Oliver & Company: hand drawn in the Disney tradition

All illustrations in this article are from Oliver & Company © 1989 The Walt Disney Company.

Set against the skylines, streets and subways of modern day New York City, Walt Disney Pictures 27th full-length animated feature, Oliver & Company is a contemporary re-telling of Dickens’ classic story.

Oliver follows the misadventures of an orphaned kitten (Oliver) who is taken in by a pack of pickpocket dogs, headed by Dodger, the coolest quadruped in Manhatten and their human master, Fagin. When a little girl from Fifth Avenue finds Oliver and takes him uptown to live with her rich family, Fagin’s evil boss, Sykes, steps in and kidnaps the pair. His plan to keep Oliver from having his customary nine lives is foiled however, when the kitten’s canine pals decide to use their street ‘savoir faire’ in order to rescue him.

Oliver features one of the largest casts in recent animation history. The models and guidelines for each of the leading characters were created by Mike Gabriel, Andreas Deja and Glen Keane.

“In designing the character of Dodger,” recalls Deja, “there was a natural tendency in the beginning to model him after Tramp since both are happy-go-lucky street dogs.

But we wanted Dodger to have a unique look, so we gave him a rougher and scroungier appearance that seemed to fit in with the city setting.”

“For Oliver, the original concept was to make him a little older, more of a gangly teenager,” adds Gabriel. “But we quickly discovered that an innocent waif on the street was more sympathetic and vulnerable if he was played younger. By studying some of the classic Disney characters like Thumper in Bambi, we learned that young characters didn’t have to be cloying or just a cute ball of fur. They worked because they were sincere and genuine. That’s what we wanted for Oliver.”

In designing the character of Sykes, Glen Keane took an unusual departure from the typical Disney villain. “We wanted him to be a solid, powerful guy who is seen mostly in shadow. He is personified by his car. We found it was much more intimidating if we didn’t show him in light all the time. Also suggesting a sense of power are his hands, which are big, meaty mitts with bratwurst-like fingers – yet they are very dextrous and delicate. In fact, his hobby is building miniature models of his car.”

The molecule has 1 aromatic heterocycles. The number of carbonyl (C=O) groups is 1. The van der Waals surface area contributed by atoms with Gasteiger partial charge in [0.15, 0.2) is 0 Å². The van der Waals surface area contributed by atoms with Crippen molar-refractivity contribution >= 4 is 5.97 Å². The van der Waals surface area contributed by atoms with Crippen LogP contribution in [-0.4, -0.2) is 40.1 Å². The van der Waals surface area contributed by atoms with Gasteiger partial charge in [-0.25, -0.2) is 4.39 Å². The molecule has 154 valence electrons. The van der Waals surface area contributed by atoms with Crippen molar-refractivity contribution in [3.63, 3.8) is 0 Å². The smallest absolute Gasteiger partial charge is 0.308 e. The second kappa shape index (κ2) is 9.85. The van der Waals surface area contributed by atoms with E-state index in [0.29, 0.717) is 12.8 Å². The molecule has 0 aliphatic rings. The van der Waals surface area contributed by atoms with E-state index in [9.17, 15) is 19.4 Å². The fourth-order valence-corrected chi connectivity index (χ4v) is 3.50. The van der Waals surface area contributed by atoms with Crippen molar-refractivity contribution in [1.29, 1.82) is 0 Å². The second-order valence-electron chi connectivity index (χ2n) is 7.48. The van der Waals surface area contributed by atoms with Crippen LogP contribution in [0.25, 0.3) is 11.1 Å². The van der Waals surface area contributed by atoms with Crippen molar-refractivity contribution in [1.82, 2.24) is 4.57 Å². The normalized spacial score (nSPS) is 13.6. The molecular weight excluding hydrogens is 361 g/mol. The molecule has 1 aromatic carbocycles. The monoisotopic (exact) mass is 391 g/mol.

For most of the 33 character animators and 72 assistants who worked on Oliver, animating dogs and cats was a new and difficult assignment. Only a few in this group had actually worked on The Fox and the Hound (1981), the last Disney project which involved predominantly four-legged characters. The two subsequent films (The Black Cauldron and The Great Mouse Detective) featured mostly creatures who walked on two legs.

In order to prepare for this challenge, regular classes in dog anatomy were held at the studio. Glen Keane shared with his fellow artists some hints he had received from one of Disney’s legendary ‘nine old men’ Ollie Johnston, during the production of The Fox and the Hound.”
“The first thing I learned from Ollie was that a dog’s body can be broken down into solids and flexibles,” explains Keane. “There is a solid head, torso and hip all connected with a flexible spinal cord. The trick is to make those three solid shapes squash and stretch in a believable manner.”

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